And yes, there is a new color now, called rose gold (it basically looks like a blush pink, same as the new Apple Watch color option that the company announced). But as far as looks go, this extra shade is the extent of the the changes you’ll be able to visually detect between this year’s and last year’s phones.
Apple’s emphasis on hardware upgrades over design development follows the pattern that the Cupertino-based company has long established: significant changes come in the even years and incremental updates in the odd. It’s a move that could alienate buyers as much cheaper “premium” handsets compete with titans like Apple for marketshare.
However, significant updates to the iPhone 6S’ camera technology, a new form of pressure-sensitive navigation called 3D Touch, and a faster processor all combine to keep the next-generation phone looking competitive enough to counter other top-tier handsets as we approach the year-end holiday rush.
Aerospace-grade aluminium and sturdier glass
Apple says that its phone may look the same as last year’s model, but its iPhone 6S duo has achieved more inner strength. This time it uses a different grade of aluminum for its chassis, one that’s also used in the aerospace industry. They call it Series 7,000, and it’s the same aluminum alloy Apple puts into its Apple Watch Sport. The company clearly hopes this reinforced material will help deflect against future “Bendgate” backlashes, where some customers complained that their 5.5-inch iPhone 6S phones “bent” after being sat on.
Apparently, a new type of chemically strengthened glass also tops the iPhone 6S, though the company hasn’t confirmed if this is cover material from Corning’s Gorilla Glass line or not.
Brand new ‘force’ touch
Apple has included a variation of Force Touch, which you find in different capacities on the Apple Watch and on some Mac trackpads. Called 3D Touch here, the iPhone 6S phones will adopt the same pressure-sensitive capability that calls up secondary menus and actions when you press and hold the screen.
Faster LTE, Wi-Fi connections
Apple says it’ll have the fastest forms of LTE Advanced, if that’s supported where you live, and will also include support for the latest, greatest Wi-Fi networks.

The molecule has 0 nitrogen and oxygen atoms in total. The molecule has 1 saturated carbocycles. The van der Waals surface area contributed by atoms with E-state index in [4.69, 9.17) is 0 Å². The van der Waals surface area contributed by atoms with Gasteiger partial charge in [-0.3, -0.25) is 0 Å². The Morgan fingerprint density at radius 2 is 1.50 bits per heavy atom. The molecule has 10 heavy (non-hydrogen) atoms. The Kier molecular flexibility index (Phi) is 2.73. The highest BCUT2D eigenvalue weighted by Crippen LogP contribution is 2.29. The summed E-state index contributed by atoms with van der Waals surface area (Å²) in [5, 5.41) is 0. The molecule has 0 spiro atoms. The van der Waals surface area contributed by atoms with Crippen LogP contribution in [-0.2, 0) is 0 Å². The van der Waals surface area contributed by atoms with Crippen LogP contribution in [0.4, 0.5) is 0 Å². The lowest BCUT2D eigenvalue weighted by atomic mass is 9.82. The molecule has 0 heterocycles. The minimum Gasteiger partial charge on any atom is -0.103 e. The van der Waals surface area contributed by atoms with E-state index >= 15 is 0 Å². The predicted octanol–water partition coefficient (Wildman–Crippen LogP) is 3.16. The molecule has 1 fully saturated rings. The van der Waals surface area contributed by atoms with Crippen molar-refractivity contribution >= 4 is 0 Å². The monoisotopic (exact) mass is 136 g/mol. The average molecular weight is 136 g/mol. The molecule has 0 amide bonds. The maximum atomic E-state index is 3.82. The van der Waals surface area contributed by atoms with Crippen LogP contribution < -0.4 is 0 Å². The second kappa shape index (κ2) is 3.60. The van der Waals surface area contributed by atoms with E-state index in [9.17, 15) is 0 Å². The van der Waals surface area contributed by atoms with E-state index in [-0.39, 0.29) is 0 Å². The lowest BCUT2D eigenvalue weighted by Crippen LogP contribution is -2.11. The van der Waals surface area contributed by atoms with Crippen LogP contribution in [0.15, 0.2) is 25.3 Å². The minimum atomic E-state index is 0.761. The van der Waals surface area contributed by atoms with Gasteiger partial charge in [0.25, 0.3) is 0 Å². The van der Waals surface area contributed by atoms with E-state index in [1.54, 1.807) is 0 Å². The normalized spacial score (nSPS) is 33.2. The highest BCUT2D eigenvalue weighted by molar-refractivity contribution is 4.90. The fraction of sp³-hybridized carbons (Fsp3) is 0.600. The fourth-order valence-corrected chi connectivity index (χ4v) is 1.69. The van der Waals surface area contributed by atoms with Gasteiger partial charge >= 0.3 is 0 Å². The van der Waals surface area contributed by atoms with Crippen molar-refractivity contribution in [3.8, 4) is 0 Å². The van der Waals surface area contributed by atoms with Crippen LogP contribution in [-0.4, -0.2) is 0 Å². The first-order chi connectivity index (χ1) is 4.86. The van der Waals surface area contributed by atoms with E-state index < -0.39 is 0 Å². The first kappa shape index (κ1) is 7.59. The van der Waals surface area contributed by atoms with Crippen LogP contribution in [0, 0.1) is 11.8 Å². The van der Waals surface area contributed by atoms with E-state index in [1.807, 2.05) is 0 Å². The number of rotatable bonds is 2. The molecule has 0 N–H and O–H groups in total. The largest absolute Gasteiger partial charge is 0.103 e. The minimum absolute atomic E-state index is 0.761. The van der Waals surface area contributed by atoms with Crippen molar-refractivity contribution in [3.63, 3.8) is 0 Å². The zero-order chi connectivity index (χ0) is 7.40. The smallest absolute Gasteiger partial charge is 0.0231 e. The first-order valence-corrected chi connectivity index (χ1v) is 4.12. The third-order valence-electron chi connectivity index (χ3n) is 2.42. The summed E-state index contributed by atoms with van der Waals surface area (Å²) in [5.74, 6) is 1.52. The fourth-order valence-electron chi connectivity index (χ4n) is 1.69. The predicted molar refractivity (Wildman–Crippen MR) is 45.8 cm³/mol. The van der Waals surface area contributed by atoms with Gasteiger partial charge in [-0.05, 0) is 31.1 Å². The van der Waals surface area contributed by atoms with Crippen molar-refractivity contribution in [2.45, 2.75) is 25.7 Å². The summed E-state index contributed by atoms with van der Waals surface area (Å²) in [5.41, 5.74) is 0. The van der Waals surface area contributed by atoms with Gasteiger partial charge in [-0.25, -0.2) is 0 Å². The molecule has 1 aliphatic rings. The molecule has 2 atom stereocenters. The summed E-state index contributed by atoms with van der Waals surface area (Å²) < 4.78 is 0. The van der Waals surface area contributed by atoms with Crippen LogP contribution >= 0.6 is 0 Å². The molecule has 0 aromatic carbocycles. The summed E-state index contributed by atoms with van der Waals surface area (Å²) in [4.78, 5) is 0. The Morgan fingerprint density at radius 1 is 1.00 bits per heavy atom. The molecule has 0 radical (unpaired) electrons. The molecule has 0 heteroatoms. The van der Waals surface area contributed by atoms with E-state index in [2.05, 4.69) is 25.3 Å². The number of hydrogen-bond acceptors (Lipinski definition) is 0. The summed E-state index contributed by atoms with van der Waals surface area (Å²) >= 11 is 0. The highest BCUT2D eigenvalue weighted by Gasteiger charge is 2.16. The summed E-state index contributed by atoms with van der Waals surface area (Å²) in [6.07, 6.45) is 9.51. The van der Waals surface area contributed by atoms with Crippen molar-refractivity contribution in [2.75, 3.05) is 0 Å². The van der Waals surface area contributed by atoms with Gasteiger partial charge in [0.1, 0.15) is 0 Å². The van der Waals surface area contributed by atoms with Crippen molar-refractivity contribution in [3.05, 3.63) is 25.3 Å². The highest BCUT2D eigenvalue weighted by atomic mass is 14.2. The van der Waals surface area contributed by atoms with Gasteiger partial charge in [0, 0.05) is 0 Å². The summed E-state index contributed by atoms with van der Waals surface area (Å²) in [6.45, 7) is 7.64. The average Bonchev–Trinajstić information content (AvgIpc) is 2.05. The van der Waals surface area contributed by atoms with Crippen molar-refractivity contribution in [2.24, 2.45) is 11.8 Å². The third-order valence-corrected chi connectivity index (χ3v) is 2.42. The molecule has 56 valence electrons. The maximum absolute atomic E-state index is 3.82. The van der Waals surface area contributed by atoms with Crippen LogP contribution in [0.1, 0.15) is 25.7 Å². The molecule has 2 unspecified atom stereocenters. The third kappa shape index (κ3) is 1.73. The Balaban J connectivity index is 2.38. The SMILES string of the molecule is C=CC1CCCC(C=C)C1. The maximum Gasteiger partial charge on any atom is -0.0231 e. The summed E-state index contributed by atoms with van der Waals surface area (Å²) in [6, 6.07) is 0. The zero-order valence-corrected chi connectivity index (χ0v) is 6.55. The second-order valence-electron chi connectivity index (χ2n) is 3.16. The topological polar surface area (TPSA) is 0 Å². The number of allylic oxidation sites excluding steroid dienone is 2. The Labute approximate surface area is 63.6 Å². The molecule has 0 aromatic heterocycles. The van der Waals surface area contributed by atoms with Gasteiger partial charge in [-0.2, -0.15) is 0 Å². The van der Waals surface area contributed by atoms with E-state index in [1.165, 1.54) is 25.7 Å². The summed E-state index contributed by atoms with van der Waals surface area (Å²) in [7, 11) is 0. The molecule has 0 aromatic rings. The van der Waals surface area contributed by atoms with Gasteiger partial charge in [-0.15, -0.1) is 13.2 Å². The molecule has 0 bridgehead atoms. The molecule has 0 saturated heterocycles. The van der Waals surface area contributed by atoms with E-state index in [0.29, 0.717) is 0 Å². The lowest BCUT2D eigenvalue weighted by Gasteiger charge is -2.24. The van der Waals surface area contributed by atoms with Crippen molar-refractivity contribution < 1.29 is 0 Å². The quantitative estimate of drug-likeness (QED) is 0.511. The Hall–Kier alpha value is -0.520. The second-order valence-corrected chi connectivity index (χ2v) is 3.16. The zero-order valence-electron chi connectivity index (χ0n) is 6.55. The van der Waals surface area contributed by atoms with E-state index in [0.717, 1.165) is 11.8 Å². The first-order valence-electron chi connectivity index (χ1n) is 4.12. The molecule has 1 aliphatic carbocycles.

iOS 9 all the way
The two new iPhones will run on iOS 9, mining all of those software enhancements, like a smarter Siri and up to three hours longer battery life, plus a new Low Power Mode. The updated operating system, which is currently in public beta, will arrive for phones on September 16. Meanwhile, read our full rundown of iOS 9 here.
Pricing and availability
The iPhone 6S (and its 5.5-inch twin, the 6S Plus,) will be open for preorder on September 12, with phones arriving in stores around the globe on September 25.
In the US, the 16GB version that starts at $200 on contract (the 6S Plus will cost $300 on contract).
In the UK, the iPhone 6S costs £540 (16GB), £620 (64GB) and £700 (128GB). In contrast, the 6S Plus will go for £620, £700 and £790, respectively.
A little differently this year, Apple also introduces a pricing plan that starts at $32 per month (for the 16GB version iPhone 6S) for 24 months, with the option to upgrade to a new iPhone each year, say from the 6S to next year’s 7, to the 7S, and so on. (Apple sales numbers are healthier when you don’t hold onto your phone for two years or longer.)
Big enough changes?
Every year we ask ourselves if the enhancements to the S-series of iPhone are worth the purchase. This year, like every year, the answer is that it depends which phone you currently have.
If it’s an iPhone 6 or 6 Plus, the only truly compelling upgrade is to the camera, which certainly sounds like a huge jump on paper. The iPhone 6 already takes terrific photos, so there’s a lot of promise there for mobile photographers and avid selfie-shooters who can benefit from that front-facing flash. However, you don’t really gain a whole lot of other functionality besides.
If you’re holding onto an iPhone 5S or earlier, the iPhone 6S is going to feel fast, fresh and powerful by comparison.
Ultimately, the iPhone 6S is shaping up to be a very nice incremental upgrade to an already high-performing handset. For the really novel changes, though, prepare to wait another year.